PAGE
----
This month, we turn our attention to the “L” in SEL: Learning.
At its core, social and emotional learning (SEL) is about developing lifelong learners. The field of SEL has been built on that commitment to continuous learning, anchored in research to drive shared knowledge and relationship-building to learn from each other.
Over the past few decades, we have established a strong body of evidence that demonstrates how SEL can support academic benefits, mental wellness, and long-term outcomes. But there is so much more to learn—together. As our collective understanding of SEL continues to expand, more questions arise: How is SEL being implemented in schools and classrooms? How do SEL programs get adapted to fit local and cultural contexts? What role do family and community partnerships play? How do we know what’s working, for which students, under what circumstances?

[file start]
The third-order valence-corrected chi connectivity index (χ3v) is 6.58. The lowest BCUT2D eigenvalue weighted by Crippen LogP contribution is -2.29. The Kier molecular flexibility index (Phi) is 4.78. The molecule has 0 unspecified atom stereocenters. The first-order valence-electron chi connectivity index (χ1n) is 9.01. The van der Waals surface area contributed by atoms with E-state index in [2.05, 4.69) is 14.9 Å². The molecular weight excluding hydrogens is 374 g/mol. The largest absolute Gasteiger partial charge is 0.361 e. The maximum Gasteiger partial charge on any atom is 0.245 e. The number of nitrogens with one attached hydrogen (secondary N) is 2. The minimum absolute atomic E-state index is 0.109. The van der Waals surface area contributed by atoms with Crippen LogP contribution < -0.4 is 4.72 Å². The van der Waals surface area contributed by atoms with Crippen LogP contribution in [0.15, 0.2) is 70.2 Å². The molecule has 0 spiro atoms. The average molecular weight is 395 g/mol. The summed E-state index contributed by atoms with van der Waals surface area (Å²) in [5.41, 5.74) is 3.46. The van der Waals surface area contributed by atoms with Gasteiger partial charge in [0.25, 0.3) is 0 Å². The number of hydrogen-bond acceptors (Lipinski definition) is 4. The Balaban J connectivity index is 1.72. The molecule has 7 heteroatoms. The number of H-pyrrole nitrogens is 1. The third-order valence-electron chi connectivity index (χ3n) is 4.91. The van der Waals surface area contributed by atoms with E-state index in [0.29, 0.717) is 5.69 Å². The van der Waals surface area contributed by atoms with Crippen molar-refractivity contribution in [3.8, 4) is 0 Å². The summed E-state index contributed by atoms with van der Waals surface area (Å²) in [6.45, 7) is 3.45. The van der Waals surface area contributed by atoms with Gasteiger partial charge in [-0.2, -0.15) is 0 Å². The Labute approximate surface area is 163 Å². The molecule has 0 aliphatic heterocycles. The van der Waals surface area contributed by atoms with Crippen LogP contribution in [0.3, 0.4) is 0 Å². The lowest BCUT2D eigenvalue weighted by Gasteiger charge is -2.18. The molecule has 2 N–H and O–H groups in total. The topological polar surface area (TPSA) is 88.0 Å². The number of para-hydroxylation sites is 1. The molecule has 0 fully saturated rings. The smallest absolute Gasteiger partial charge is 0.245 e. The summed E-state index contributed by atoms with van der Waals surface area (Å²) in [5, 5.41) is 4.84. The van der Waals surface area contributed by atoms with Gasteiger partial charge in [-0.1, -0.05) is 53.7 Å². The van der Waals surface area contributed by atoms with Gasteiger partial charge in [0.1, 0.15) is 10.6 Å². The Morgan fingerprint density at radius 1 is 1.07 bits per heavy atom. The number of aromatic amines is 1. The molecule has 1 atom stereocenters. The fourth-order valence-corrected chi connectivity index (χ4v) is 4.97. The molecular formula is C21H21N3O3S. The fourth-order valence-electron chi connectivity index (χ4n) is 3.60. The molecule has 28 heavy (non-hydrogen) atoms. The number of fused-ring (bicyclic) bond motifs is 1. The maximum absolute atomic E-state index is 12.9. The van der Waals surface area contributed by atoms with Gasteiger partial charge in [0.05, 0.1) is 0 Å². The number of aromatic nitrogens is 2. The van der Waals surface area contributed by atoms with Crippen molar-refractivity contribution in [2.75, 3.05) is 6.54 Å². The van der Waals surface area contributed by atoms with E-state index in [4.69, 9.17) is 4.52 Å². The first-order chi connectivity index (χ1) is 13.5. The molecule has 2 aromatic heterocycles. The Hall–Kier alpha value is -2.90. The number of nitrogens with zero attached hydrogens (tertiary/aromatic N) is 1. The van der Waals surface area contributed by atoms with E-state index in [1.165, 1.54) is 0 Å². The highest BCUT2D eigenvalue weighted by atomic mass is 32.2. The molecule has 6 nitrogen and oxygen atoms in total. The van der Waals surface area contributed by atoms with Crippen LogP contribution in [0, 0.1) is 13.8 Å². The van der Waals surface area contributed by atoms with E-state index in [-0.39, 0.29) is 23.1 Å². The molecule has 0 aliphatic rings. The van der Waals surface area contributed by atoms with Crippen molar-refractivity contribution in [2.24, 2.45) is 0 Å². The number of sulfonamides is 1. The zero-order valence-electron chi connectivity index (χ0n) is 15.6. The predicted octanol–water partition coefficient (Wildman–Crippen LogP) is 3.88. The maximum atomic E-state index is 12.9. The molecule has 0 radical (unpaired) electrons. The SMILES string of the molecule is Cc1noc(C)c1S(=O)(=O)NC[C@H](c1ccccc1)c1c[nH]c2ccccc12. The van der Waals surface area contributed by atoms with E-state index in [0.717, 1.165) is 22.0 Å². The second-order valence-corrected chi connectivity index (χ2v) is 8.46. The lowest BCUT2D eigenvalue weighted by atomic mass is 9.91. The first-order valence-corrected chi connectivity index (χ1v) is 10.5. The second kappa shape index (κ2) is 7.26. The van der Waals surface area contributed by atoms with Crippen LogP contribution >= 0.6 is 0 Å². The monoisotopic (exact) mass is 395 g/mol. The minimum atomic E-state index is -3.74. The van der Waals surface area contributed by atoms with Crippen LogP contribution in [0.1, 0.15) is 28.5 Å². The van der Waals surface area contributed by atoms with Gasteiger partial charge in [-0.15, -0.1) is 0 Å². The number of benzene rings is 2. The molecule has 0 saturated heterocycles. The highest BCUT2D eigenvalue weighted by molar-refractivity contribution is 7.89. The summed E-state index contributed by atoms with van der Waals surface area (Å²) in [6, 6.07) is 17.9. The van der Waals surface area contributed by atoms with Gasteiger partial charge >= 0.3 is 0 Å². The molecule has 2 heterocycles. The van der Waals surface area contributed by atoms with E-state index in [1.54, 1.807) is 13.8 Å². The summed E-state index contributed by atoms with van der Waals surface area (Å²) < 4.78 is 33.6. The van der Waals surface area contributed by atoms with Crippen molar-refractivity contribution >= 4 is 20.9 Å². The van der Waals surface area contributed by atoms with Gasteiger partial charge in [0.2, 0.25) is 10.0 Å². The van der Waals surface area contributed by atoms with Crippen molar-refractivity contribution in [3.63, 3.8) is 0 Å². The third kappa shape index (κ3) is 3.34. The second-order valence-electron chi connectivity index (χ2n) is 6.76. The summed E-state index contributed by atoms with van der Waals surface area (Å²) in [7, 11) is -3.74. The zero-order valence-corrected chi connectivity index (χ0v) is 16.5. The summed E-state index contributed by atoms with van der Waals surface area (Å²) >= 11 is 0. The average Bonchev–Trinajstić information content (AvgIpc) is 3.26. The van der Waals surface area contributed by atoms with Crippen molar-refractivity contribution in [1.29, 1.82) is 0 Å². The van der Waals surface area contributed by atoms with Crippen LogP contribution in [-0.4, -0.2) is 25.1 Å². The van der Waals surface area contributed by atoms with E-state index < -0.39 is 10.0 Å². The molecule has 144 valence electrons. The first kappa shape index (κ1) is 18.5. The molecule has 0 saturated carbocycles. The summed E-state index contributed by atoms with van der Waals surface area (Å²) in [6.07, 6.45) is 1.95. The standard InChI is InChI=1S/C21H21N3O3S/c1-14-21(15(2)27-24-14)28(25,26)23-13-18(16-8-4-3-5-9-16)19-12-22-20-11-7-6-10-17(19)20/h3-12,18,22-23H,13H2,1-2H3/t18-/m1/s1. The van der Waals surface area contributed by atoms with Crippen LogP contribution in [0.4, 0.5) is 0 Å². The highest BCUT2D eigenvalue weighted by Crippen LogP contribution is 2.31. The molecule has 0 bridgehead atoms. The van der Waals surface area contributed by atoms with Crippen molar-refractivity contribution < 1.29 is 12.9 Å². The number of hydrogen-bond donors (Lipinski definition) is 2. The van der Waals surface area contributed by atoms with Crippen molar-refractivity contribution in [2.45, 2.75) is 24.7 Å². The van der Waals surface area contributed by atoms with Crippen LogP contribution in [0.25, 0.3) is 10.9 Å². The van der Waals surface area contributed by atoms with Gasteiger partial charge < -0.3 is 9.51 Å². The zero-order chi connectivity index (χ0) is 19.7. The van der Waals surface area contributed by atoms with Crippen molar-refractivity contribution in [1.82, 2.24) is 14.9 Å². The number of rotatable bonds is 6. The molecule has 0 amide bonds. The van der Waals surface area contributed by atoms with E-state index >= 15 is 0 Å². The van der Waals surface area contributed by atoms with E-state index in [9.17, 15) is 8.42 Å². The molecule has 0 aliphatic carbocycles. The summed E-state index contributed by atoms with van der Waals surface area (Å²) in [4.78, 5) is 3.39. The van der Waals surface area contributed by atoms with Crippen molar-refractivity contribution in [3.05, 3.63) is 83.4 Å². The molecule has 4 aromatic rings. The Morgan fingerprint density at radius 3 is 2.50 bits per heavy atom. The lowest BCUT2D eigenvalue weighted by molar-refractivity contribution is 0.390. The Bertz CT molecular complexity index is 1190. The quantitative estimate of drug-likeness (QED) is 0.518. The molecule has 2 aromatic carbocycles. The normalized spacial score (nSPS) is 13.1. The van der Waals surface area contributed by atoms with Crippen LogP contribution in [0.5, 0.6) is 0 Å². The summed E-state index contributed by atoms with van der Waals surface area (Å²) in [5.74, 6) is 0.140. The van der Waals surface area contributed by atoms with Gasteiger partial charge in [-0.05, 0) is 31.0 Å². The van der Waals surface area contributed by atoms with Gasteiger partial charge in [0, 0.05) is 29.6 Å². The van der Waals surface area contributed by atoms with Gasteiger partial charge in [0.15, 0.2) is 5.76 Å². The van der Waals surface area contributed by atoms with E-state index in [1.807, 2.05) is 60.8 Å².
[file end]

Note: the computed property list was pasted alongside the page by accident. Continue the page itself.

Answering these questions will call on everyone in the community—from researchers and policy leaders to young people, families, and educators. The power in relationships across our community is to learn from each other to develop supportive, collaborative solutions. As you reflect on that aim, consider one key question this month:
How can we create opportunities for collective learning and rich dialogue on SEL, to ensure every young person and adult in our communities thrives?
Read on for more about new survey findings, what discipline data can tell us, and future directions for research. At CASEL, we believe our learning is never done, and we invite you to keep learning with us.